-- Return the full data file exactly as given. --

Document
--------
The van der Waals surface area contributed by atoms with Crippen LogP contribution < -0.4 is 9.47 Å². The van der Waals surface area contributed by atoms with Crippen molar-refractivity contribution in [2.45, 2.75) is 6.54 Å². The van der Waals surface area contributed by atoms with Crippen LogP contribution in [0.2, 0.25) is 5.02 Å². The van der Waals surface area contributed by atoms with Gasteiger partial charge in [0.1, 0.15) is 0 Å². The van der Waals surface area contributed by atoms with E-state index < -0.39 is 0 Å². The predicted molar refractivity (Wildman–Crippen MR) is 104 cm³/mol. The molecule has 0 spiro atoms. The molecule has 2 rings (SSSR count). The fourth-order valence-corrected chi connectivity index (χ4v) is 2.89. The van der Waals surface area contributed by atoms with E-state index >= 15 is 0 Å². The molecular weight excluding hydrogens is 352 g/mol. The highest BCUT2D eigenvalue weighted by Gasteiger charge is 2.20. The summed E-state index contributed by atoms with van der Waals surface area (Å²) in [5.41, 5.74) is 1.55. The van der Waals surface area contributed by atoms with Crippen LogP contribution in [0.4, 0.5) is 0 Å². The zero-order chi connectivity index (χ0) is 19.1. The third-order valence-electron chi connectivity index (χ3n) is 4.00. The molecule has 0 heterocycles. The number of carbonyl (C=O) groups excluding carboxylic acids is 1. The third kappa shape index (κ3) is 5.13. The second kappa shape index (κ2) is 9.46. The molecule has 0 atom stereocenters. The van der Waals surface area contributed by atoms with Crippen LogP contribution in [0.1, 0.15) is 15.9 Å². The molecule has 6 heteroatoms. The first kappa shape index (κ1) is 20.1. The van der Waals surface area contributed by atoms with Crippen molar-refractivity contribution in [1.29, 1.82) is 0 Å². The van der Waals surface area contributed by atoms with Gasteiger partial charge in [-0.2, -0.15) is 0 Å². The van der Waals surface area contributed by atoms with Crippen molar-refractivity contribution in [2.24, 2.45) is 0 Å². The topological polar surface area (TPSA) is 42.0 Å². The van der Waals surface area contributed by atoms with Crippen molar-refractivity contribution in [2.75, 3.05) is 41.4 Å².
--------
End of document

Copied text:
The van der Waals surface area contributed by atoms with Crippen LogP contribution < -0.4 is 9.47 Å². The van der Waals surface area contributed by atoms with Crippen molar-refractivity contribution in [2.45, 2.75) is 6.54 Å². The van der Waals surface area contributed by atoms with Crippen LogP contribution in [0.2, 0.25) is 5.02 Å². The van der Waals surface area contributed by atoms with Gasteiger partial charge in [0.1, 0.15) is 0 Å². The van der Waals surface area contributed by atoms with E-state index < -0.39 is 0 Å². The predicted molar refractivity (Wildman–Crippen MR) is 104 cm³/mol. The molecule has 0 spiro atoms. The molecule has 2 rings (SSSR count). The fourth-order valence-corrected chi connectivity index (χ4v) is 2.89. The van der Waals surface area contributed by atoms with E-state index >= 15 is 0 Å². The molecular weight excluding hydrogens is 352 g/mol. The highest BCUT2D eigenvalue weighted by Gasteiger charge is 2.20. The summed E-state index contributed by atoms with van der Waals surface area (Å²) in [5.41, 5.74) is 1.55. The van der Waals surface area contributed by atoms with Crippen LogP contribution in [0.4, 0.5) is 0 Å². The zero-order chi connectivity index (χ0) is 19.1. The third-order valence-electron chi connectivity index (χ3n) is 4.00. The molecule has 0 heterocycles. The number of carbonyl (C=O) groups excluding carboxylic acids is 1. The third kappa shape index (κ3) is 5.13. The second kappa shape index (κ2) is 9.46. The molecule has 0 atom stereocenters. The van der Waals surface area contributed by atoms with Crippen LogP contribution in [0.1, 0.15) is 15.9 Å². The molecule has 6 heteroatoms. The first kappa shape index (κ1) is 20.1. The van der Waals surface area contributed by atoms with Crippen molar-refractivity contribution in [1.29, 1.82) is 0 Å². The van der Waals surface area contributed by atoms with Gasteiger partial charge in [-0.2, -0.15) is 0 Å². The van der Waals surface area contributed by atoms with Crippen molar-refractivity contribution in [2.24, 2.45) is 0 Å². The topological polar surface area (TPSA) is 42.0 Å². The van der Waals surface area contributed by atoms with Crippen molar-refractivity contribution in [2.75, 3.05) is 41.4 Å².